Fliers with disabilities face many challenges without accessible restrooms. Travellers face stressful situations with airport staffers damaging or destroying their wheelchairs or even facing hurtful comments made by cabin crew members.
According to the Department of Transportation (DoT), new single-aisle aircraft will eventually need to have full-accessible lavatories under a new rule of making aeroplane bathrooms more accessible in the coming years.
In this context, Secretary Pete Buttigieg stated that they were proud to announce this rule that will make aeroplane bathrooms larger and more accessible. He added that it will also ensure that travellers in wheelchairs are afforded the same access and dignity as the rest of the travelling public.
The DOT stated in its summary of the new guidelines that new single-aisle aircraft need to make lavatories that are large enough to permit an attendant and a passenger with a disability. Thus, the bathroom must be big enough for both people to approach, enter and manoeuvre within as necessary.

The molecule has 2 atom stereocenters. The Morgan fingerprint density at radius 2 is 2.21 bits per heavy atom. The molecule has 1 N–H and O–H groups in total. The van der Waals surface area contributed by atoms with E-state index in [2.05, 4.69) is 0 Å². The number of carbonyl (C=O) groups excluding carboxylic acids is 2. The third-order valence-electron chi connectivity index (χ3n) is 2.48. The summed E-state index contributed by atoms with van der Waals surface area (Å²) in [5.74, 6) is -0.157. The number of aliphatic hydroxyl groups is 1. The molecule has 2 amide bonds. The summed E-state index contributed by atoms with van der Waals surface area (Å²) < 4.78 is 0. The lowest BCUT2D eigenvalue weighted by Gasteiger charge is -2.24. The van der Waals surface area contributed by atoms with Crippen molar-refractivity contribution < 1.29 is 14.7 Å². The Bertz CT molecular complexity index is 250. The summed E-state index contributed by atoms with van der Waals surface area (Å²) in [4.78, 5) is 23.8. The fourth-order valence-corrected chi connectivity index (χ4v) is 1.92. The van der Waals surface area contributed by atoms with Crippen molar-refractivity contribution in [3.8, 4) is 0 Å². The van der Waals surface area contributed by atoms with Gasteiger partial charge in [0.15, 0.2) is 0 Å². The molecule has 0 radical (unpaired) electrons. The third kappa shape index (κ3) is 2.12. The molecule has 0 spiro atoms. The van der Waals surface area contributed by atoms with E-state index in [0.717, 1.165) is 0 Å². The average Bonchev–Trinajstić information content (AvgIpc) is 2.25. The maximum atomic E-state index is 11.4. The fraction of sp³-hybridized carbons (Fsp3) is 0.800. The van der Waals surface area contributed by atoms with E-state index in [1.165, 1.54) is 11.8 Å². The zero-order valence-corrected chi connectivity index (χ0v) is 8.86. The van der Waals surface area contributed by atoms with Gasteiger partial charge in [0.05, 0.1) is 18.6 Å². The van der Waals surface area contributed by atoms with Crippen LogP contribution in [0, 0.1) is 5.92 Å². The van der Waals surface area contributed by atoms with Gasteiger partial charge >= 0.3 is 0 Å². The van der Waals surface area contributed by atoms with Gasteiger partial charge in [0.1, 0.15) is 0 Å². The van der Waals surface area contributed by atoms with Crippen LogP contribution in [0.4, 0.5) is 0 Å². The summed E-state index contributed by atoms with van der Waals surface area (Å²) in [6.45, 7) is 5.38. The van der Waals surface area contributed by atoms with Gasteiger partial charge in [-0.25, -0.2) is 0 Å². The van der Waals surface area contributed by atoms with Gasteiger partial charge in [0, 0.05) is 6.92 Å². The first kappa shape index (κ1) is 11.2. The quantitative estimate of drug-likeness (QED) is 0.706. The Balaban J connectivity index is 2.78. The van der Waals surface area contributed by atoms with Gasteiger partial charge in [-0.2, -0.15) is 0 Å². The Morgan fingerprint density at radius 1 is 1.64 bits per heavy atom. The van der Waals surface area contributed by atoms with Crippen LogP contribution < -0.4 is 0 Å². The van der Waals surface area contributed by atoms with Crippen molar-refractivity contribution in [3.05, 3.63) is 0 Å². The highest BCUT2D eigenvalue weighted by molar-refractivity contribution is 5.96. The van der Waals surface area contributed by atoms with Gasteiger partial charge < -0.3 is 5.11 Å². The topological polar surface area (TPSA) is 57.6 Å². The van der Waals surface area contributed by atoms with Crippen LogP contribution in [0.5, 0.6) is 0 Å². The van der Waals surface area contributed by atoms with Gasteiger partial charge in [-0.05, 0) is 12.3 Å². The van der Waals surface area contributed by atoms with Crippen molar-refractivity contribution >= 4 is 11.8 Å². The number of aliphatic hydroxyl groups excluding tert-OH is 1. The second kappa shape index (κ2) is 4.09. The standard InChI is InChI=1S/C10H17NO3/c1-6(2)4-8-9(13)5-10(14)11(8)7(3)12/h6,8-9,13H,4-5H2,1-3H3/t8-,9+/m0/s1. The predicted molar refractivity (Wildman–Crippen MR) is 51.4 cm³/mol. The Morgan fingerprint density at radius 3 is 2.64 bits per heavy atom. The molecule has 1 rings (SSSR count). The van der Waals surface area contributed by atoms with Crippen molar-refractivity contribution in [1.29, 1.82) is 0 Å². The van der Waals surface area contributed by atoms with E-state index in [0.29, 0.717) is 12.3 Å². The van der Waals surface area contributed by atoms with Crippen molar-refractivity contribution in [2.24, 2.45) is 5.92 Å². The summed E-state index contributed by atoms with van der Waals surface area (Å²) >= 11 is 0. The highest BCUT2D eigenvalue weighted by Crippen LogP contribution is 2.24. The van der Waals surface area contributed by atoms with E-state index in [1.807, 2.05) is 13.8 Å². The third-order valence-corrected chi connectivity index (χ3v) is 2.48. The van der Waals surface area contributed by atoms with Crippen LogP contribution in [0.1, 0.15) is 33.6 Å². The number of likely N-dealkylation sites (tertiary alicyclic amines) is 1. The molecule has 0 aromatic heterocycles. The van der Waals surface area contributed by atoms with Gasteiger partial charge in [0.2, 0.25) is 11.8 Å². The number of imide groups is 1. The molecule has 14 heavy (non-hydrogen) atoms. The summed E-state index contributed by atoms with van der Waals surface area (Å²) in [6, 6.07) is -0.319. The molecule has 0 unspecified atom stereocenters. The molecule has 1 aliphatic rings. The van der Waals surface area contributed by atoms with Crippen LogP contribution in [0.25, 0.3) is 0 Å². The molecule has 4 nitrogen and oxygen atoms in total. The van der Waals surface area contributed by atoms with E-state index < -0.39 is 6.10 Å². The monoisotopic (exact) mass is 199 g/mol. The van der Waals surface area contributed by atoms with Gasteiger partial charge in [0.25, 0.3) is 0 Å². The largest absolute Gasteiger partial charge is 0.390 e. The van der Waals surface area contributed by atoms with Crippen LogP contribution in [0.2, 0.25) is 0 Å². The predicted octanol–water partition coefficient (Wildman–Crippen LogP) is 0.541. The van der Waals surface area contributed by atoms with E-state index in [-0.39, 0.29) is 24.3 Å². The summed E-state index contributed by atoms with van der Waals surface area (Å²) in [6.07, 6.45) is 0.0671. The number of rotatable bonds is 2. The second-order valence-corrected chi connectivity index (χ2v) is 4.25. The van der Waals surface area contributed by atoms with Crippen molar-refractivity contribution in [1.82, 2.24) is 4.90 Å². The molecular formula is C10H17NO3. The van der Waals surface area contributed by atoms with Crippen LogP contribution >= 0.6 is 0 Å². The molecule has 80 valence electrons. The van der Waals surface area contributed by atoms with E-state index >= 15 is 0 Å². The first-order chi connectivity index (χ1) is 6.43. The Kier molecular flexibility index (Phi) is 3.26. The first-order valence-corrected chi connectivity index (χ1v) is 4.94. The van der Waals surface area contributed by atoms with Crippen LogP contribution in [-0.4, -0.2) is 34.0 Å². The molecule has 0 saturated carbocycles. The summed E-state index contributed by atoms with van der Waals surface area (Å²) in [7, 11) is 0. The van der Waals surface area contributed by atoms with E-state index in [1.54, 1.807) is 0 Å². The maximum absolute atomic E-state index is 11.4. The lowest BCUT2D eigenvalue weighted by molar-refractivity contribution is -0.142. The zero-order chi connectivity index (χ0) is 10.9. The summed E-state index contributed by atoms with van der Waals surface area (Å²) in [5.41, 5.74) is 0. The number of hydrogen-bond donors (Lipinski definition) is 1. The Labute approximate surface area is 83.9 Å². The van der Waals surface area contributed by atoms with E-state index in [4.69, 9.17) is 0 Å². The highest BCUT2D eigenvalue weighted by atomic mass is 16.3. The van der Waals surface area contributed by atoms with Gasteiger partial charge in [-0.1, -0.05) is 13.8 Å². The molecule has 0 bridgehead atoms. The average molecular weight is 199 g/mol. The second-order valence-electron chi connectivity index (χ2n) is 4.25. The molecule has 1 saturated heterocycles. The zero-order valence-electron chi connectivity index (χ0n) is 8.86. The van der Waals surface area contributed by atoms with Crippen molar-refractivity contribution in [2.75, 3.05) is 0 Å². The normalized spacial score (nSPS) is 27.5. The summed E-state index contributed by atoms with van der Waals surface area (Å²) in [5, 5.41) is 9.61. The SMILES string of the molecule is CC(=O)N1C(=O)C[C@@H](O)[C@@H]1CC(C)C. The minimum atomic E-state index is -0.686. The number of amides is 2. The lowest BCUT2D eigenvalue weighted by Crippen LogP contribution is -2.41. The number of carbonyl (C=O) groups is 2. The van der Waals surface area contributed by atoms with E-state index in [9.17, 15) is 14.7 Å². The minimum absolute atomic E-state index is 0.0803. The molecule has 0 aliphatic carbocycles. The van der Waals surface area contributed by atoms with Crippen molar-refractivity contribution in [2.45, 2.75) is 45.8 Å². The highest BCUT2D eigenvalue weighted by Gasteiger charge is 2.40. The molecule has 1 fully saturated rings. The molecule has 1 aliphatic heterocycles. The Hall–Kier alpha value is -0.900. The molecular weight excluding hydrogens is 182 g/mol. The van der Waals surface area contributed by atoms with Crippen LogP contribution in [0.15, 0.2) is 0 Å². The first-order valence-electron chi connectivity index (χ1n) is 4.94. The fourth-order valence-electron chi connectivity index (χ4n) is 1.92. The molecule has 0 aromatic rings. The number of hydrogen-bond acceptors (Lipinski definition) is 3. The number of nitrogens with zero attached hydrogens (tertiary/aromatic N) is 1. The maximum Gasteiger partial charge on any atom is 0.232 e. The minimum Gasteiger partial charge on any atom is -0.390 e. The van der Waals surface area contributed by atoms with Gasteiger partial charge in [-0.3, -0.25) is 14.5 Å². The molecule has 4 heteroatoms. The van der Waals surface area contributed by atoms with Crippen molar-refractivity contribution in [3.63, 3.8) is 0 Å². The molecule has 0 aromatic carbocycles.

The accessibility facet was already introduced to double-aisle planes. However, such planes are more common for international flights. According to the new ruling, the lavatories will need to be bigger and also require them to have more accessible faucets, door locks, call buttons, and other controls. Plus, the lavatories will need to be fitted with grab bars and have minimum obstructions for an onboard wheelchair to pass, a barrier for privacy, and toe clearance.
The lavatory changes, such as the grab bars and accessible call buttons will feature on new aircraft by 2026. Furthermore, the expanded lavatories will need featuring for new aircraft around 2033.